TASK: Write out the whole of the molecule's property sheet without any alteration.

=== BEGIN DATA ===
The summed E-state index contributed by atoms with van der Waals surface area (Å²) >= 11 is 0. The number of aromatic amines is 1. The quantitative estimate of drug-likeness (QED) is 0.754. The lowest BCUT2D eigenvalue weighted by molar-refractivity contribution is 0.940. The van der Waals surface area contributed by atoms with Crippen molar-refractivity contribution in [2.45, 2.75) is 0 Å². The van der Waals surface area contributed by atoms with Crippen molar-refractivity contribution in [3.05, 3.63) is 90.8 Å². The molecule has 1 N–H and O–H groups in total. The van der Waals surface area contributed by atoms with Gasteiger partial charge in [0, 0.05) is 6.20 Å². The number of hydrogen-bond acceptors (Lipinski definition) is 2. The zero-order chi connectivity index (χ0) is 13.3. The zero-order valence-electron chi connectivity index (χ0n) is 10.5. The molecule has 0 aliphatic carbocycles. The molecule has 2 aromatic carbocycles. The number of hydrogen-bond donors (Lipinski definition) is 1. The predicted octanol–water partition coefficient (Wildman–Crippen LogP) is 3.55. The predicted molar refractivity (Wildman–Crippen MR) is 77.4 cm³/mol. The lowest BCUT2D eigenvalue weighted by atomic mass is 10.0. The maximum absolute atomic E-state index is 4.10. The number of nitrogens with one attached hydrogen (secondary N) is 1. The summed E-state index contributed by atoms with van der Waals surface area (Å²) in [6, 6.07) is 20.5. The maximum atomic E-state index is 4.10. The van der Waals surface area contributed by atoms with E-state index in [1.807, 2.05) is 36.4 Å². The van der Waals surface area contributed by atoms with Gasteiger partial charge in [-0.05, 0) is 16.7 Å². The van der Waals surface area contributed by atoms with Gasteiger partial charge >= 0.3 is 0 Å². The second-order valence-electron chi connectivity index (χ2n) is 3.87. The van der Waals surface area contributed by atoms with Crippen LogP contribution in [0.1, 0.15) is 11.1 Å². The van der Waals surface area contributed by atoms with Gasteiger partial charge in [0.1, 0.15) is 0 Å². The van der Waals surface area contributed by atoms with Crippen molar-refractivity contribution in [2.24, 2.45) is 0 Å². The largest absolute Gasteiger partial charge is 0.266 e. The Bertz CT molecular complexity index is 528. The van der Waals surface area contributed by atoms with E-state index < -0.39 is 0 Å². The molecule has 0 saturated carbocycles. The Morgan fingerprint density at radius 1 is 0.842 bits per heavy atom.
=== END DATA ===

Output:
The summed E-state index contributed by atoms with van der Waals surface area (Å²) >= 11 is 0. The number of aromatic amines is 1. The quantitative estimate of drug-likeness (QED) is 0.754. The lowest BCUT2D eigenvalue weighted by molar-refractivity contribution is 0.940. The van der Waals surface area contributed by atoms with Crippen molar-refractivity contribution in [2.45, 2.75) is 0 Å². The van der Waals surface area contributed by atoms with Crippen molar-refractivity contribution in [3.05, 3.63) is 90.8 Å². The molecule has 1 N–H and O–H groups in total. The van der Waals surface area contributed by atoms with Gasteiger partial charge in [0, 0.05) is 6.20 Å². The number of hydrogen-bond acceptors (Lipinski definition) is 2. The zero-order chi connectivity index (χ0) is 13.3. The zero-order valence-electron chi connectivity index (χ0n) is 10.5. The molecule has 0 aliphatic carbocycles. The molecule has 2 aromatic carbocycles. The number of hydrogen-bond donors (Lipinski definition) is 1. The predicted octanol–water partition coefficient (Wildman–Crippen LogP) is 3.55. The predicted molar refractivity (Wildman–Crippen MR) is 77.4 cm³/mol. The lowest BCUT2D eigenvalue weighted by atomic mass is 10.0. The maximum absolute atomic E-state index is 4.10. The number of nitrogens with one attached hydrogen (secondary N) is 1. The summed E-state index contributed by atoms with van der Waals surface area (Å²) in [6, 6.07) is 20.5. The maximum atomic E-state index is 4.10. The van der Waals surface area contributed by atoms with E-state index in [1.807, 2.05) is 36.4 Å². The van der Waals surface area contributed by atoms with Gasteiger partial charge in [-0.05, 0) is 16.7 Å². The van der Waals surface area contributed by atoms with Gasteiger partial charge >= 0.3 is 0 Å². The second-order valence-electron chi connectivity index (χ2n) is 3.87. The van der Waals surface area contributed by atoms with Crippen LogP contribution in [0.1, 0.15) is 11.1 Å². The van der Waals surface area contributed by atoms with Gasteiger partial charge in [0.1, 0.15) is 0 Å². The van der Waals surface area contributed by atoms with Crippen molar-refractivity contribution in [2.24, 2.45) is 0 Å². The largest absolute Gasteiger partial charge is 0.266 e. The Bertz CT molecular complexity index is 528. The van der Waals surface area contributed by atoms with E-state index < -0.39 is 0 Å². The molecule has 0 saturated carbocycles. The Morgan fingerprint density at radius 1 is 0.842 bits per heavy atom.